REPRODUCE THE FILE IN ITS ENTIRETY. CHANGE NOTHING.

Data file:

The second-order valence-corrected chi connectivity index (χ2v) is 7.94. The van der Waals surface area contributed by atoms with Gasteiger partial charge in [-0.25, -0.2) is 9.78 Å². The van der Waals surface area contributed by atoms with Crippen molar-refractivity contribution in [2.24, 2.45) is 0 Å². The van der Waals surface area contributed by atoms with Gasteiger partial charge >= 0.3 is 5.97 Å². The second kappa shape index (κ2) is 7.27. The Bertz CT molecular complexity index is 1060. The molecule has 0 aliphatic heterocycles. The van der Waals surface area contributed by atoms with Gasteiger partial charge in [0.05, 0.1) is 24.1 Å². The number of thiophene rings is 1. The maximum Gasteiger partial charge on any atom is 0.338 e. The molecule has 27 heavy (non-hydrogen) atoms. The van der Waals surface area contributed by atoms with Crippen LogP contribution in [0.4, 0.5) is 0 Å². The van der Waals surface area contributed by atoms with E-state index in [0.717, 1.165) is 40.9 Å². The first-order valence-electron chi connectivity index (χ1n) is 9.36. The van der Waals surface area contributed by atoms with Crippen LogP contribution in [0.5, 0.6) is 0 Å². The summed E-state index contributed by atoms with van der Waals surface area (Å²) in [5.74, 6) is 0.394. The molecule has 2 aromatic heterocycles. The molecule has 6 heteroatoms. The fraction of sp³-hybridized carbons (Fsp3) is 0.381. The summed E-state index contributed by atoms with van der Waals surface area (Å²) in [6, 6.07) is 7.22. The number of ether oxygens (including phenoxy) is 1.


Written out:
The second-order valence-corrected chi connectivity index (χ2v) is 7.94. The van der Waals surface area contributed by atoms with Gasteiger partial charge in [-0.25, -0.2) is 9.78 Å². The van der Waals surface area contributed by atoms with Crippen molar-refractivity contribution in [2.24, 2.45) is 0 Å². The van der Waals surface area contributed by atoms with Gasteiger partial charge >= 0.3 is 5.97 Å². The second kappa shape index (κ2) is 7.27. The Bertz CT molecular complexity index is 1060. The molecule has 0 aliphatic heterocycles. The van der Waals surface area contributed by atoms with Gasteiger partial charge in [0.05, 0.1) is 24.1 Å². The number of thiophene rings is 1. The maximum Gasteiger partial charge on any atom is 0.338 e. The molecule has 27 heavy (non-hydrogen) atoms. The van der Waals surface area contributed by atoms with Crippen LogP contribution in [0.4, 0.5) is 0 Å². The van der Waals surface area contributed by atoms with E-state index in [0.717, 1.165) is 40.9 Å². The first-order valence-electron chi connectivity index (χ1n) is 9.36. The van der Waals surface area contributed by atoms with Crippen LogP contribution in [0.5, 0.6) is 0 Å². The summed E-state index contributed by atoms with van der Waals surface area (Å²) in [5.74, 6) is 0.394. The molecule has 2 aromatic heterocycles. The molecule has 6 heteroatoms. The fraction of sp³-hybridized carbons (Fsp3) is 0.381. The summed E-state index contributed by atoms with van der Waals surface area (Å²) in [6, 6.07) is 7.22. The number of ether oxygens (including phenoxy) is 1.